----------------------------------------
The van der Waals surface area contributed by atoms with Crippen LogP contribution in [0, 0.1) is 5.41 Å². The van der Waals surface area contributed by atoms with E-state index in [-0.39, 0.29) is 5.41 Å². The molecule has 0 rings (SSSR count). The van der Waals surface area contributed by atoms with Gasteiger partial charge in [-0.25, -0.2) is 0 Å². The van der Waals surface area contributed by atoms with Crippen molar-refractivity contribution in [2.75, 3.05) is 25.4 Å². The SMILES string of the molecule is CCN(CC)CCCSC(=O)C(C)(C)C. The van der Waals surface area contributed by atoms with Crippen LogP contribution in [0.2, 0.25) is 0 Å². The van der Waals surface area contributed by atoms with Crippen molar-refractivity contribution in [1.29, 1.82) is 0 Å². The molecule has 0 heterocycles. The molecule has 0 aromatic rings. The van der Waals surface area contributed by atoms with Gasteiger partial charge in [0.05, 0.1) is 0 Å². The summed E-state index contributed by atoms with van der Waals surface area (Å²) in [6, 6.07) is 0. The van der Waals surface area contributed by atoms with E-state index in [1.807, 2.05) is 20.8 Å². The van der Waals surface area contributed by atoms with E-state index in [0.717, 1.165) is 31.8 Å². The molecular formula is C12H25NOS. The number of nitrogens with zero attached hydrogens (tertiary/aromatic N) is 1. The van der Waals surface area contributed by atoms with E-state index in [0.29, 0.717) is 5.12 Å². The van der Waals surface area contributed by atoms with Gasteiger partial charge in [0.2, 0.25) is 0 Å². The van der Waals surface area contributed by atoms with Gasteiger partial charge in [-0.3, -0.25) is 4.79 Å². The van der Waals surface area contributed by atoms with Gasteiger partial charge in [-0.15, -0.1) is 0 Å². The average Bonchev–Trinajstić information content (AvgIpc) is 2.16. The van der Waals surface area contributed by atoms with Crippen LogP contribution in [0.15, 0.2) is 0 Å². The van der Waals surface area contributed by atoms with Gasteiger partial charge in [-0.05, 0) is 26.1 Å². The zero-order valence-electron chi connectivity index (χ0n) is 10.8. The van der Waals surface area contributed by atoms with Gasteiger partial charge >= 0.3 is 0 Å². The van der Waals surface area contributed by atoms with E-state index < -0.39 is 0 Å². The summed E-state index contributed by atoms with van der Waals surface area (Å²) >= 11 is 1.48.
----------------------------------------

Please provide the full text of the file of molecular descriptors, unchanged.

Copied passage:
The van der Waals surface area contributed by atoms with Crippen LogP contribution in [0, 0.1) is 5.41 Å². The van der Waals surface area contributed by atoms with E-state index in [-0.39, 0.29) is 5.41 Å². The molecule has 0 rings (SSSR count). The van der Waals surface area contributed by atoms with Gasteiger partial charge in [-0.25, -0.2) is 0 Å². The van der Waals surface area contributed by atoms with Crippen molar-refractivity contribution in [2.75, 3.05) is 25.4 Å². The SMILES string of the molecule is CCN(CC)CCCSC(=O)C(C)(C)C. The van der Waals surface area contributed by atoms with Crippen LogP contribution in [0.2, 0.25) is 0 Å². The van der Waals surface area contributed by atoms with Crippen molar-refractivity contribution in [1.29, 1.82) is 0 Å². The molecule has 0 heterocycles. The molecule has 0 aromatic rings. The van der Waals surface area contributed by atoms with Gasteiger partial charge in [0.05, 0.1) is 0 Å². The summed E-state index contributed by atoms with van der Waals surface area (Å²) in [6, 6.07) is 0. The van der Waals surface area contributed by atoms with E-state index in [1.807, 2.05) is 20.8 Å². The van der Waals surface area contributed by atoms with E-state index in [0.717, 1.165) is 31.8 Å². The molecular formula is C12H25NOS. The number of nitrogens with zero attached hydrogens (tertiary/aromatic N) is 1. The van der Waals surface area contributed by atoms with E-state index in [0.29, 0.717) is 5.12 Å². The van der Waals surface area contributed by atoms with Gasteiger partial charge in [0.2, 0.25) is 0 Å². The van der Waals surface area contributed by atoms with Gasteiger partial charge in [-0.3, -0.25) is 4.79 Å². The van der Waals surface area contributed by atoms with Gasteiger partial charge in [-0.15, -0.1) is 0 Å². The average Bonchev–Trinajstić information content (AvgIpc) is 2.16. The van der Waals surface area contributed by atoms with Crippen LogP contribution in [0.15, 0.2) is 0 Å². The van der Waals surface area contributed by atoms with Gasteiger partial charge in [-0.05, 0) is 26.1 Å². The zero-order valence-electron chi connectivity index (χ0n) is 10.8. The van der Waals surface area contributed by atoms with Gasteiger partial charge >= 0.3 is 0 Å². The van der Waals surface area contributed by atoms with E-state index < -0.39 is 0 Å². The summed E-state index contributed by atoms with van der Waals surface area (Å²) >= 11 is 1.48.